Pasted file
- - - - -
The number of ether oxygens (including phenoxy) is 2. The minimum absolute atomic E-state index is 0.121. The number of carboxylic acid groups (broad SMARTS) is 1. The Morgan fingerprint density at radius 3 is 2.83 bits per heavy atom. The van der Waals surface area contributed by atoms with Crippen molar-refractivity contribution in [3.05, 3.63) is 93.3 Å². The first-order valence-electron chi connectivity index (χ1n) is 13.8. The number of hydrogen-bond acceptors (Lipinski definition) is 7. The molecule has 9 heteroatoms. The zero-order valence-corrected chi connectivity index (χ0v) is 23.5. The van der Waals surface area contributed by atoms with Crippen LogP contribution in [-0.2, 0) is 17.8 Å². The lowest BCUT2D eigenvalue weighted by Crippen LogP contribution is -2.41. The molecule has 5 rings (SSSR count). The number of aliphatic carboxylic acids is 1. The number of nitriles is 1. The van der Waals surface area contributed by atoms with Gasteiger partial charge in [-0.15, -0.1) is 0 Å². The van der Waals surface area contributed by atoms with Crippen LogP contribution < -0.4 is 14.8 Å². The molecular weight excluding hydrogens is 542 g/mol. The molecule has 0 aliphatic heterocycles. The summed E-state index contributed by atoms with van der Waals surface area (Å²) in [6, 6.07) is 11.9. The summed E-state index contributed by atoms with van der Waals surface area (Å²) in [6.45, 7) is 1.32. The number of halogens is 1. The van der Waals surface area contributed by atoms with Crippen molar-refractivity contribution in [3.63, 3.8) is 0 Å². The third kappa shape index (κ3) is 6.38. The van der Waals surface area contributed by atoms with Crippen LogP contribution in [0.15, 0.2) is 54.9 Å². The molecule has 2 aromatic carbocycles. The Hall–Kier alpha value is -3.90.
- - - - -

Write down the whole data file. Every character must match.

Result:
The number of ether oxygens (including phenoxy) is 2. The minimum absolute atomic E-state index is 0.121. The number of carboxylic acid groups (broad SMARTS) is 1. The Morgan fingerprint density at radius 3 is 2.83 bits per heavy atom. The van der Waals surface area contributed by atoms with Crippen molar-refractivity contribution in [3.05, 3.63) is 93.3 Å². The first-order valence-electron chi connectivity index (χ1n) is 13.8. The number of hydrogen-bond acceptors (Lipinski definition) is 7. The molecule has 9 heteroatoms. The zero-order valence-corrected chi connectivity index (χ0v) is 23.5. The van der Waals surface area contributed by atoms with Crippen LogP contribution in [-0.2, 0) is 17.8 Å². The lowest BCUT2D eigenvalue weighted by Crippen LogP contribution is -2.41. The molecule has 5 rings (SSSR count). The number of aliphatic carboxylic acids is 1. The number of nitriles is 1. The van der Waals surface area contributed by atoms with Gasteiger partial charge in [-0.15, -0.1) is 0 Å². The van der Waals surface area contributed by atoms with Crippen LogP contribution < -0.4 is 14.8 Å². The molecular weight excluding hydrogens is 542 g/mol. The molecule has 0 aliphatic heterocycles. The summed E-state index contributed by atoms with van der Waals surface area (Å²) in [6, 6.07) is 11.9. The summed E-state index contributed by atoms with van der Waals surface area (Å²) in [6.45, 7) is 1.32. The number of halogens is 1. The van der Waals surface area contributed by atoms with Crippen molar-refractivity contribution in [3.63, 3.8) is 0 Å². The third kappa shape index (κ3) is 6.38. The van der Waals surface area contributed by atoms with Crippen LogP contribution in [0.15, 0.2) is 54.9 Å². The molecule has 2 aromatic carbocycles. The Hall–Kier alpha value is -3.90.